Further areas of applicability of the present invention will become apparent from the detailed description provided hereinafter. It should be understood that the detailed description and specific examples, while indicating the preferred embodiment of the invention, are intended for purposes of illustration only and are not intended to limit the scope of the invention.
Additional advantages and features of the present invention will become apparent from the subsequent description and the appended claims, taken in conjunction with the accompanying drawings, wherein:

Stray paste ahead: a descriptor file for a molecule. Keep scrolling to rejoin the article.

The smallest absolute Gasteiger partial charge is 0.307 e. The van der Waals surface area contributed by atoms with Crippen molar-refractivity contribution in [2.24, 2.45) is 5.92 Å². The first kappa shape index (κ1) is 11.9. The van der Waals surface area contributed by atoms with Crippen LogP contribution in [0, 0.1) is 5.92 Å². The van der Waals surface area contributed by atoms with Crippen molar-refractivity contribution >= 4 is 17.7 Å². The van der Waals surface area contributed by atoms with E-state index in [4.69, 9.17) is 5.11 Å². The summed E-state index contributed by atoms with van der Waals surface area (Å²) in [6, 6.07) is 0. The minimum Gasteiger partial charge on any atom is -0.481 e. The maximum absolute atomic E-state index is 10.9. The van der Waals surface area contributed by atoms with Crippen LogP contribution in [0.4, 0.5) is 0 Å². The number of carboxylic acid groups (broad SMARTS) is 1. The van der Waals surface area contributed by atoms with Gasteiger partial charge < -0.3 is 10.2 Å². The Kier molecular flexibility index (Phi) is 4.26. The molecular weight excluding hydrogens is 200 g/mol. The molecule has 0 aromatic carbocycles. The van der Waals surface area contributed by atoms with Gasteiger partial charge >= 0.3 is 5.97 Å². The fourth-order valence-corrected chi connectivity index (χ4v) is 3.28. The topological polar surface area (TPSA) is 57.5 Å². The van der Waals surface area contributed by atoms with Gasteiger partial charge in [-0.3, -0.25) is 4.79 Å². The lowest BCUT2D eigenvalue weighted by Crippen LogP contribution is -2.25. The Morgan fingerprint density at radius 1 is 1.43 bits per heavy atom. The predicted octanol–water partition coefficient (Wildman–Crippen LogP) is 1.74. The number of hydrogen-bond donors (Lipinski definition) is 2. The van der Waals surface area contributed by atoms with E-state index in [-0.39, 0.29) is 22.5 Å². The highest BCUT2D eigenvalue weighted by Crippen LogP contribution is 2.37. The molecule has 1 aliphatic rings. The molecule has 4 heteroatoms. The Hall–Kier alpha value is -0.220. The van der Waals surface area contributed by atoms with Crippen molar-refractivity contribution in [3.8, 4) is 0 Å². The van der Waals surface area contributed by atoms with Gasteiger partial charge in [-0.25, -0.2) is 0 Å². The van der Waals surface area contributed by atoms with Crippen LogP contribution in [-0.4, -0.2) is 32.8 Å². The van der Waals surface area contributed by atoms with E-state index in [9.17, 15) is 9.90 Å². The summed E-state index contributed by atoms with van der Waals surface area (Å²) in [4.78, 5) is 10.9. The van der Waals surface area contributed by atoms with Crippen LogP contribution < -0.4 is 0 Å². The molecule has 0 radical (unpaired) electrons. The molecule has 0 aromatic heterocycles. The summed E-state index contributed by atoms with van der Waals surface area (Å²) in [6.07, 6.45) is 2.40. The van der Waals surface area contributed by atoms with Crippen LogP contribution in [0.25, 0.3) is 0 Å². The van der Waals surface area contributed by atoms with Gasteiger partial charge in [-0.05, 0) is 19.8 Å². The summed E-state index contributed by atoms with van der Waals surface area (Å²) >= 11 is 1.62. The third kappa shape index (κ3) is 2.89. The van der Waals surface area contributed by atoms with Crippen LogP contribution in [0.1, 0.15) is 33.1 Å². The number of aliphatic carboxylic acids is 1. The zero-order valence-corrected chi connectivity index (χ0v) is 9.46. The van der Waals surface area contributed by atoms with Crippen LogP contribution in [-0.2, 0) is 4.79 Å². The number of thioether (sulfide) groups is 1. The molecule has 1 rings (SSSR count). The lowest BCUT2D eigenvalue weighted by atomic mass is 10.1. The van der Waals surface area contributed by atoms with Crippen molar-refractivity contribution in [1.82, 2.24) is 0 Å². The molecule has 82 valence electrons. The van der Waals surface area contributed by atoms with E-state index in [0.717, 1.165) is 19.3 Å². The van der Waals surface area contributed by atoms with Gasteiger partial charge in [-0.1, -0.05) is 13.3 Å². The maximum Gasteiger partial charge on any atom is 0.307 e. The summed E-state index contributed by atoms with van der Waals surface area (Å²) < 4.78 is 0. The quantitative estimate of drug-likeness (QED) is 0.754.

With reference to
With additional reference to
The housing 40 may be initially formed in a suitable casting process and thereafter machined as required. The housing may includes a wall member 50 that may define a central cavity 52 having a left axle aperture 54, a right axle aperture 56, and an input shaft aperture 58.
The left axle shaft assembly 32 may include a first axle tube 60 fixed to the left axle aperture 54 and a first axle half-shaft 62 that may be supported for rotation in the first axle tube 60 about the first axis 46. Similarly, the right axle shaft assembly 34 may include a second axle tube 64 that may be fixed to the right axle aperture 56 and which may support a second axle half-shaft 66 for rotation about the first axis 46.